The American Association of Notaries (AAN) recently posted an article about notarizing documents in nursing homes. The articles primary anecdote involved a nursing facility worker, notary and AAN member who notarized a document for a patient at the facility where she worked. Later, the patient disavowed any memory of having signed the document, and the patient’s family questioned whether the document had been executed and notarized correctly.
Much of the article dealt with knowing a signer’s mental state and capacity before notarizing for them. Yet the article acknowledged that the average notary is not trained to do this. And most notaries are not comfortable with interviewing and evaluating the mental capacity of a signer before she executes a document. Additionally, not many notaries travel to locations such as a hospital or nursing home, and most nursing homes do not allow their staff to notarize for patients.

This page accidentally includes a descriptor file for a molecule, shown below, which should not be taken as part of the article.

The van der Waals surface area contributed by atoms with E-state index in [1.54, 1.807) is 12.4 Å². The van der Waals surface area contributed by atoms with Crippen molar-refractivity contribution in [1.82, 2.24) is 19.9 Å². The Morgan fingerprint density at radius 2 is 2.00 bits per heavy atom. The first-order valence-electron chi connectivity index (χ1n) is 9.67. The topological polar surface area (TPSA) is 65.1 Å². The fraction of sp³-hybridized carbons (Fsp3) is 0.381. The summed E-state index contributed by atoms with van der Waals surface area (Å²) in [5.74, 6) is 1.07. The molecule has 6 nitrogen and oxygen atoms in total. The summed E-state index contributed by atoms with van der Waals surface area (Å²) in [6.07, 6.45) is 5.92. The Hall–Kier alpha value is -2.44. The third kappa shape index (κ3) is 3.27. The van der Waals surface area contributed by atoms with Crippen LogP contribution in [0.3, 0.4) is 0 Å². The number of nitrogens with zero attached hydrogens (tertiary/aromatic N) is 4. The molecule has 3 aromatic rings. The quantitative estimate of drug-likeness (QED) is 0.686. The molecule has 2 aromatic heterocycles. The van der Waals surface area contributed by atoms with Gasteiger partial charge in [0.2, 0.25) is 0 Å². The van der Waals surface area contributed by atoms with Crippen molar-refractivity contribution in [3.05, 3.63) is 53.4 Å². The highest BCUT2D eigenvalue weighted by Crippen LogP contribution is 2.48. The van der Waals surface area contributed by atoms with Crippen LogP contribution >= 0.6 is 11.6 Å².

Almost every aspect of dealing with an elderly client differs in some significant way from dealing with a younger or healthier population, and document notarization is no different. A notary notarizing documents for elderly individuals must be prepared to deal with the potentially limited capacity of the signer. The attorneys at Wyatt & Gracey, PC are also notaries. We make it a point to visit our clients in the hospital or nursing home for at least one initial visit, and an attorney goes over important documents with the client before the client signs them. There are various degrees of competency one must posses and demonstrate to sign different legal documents, and all of our attorneys are trained to evaluate and consider the capacity of the client to execute the specific documents presented.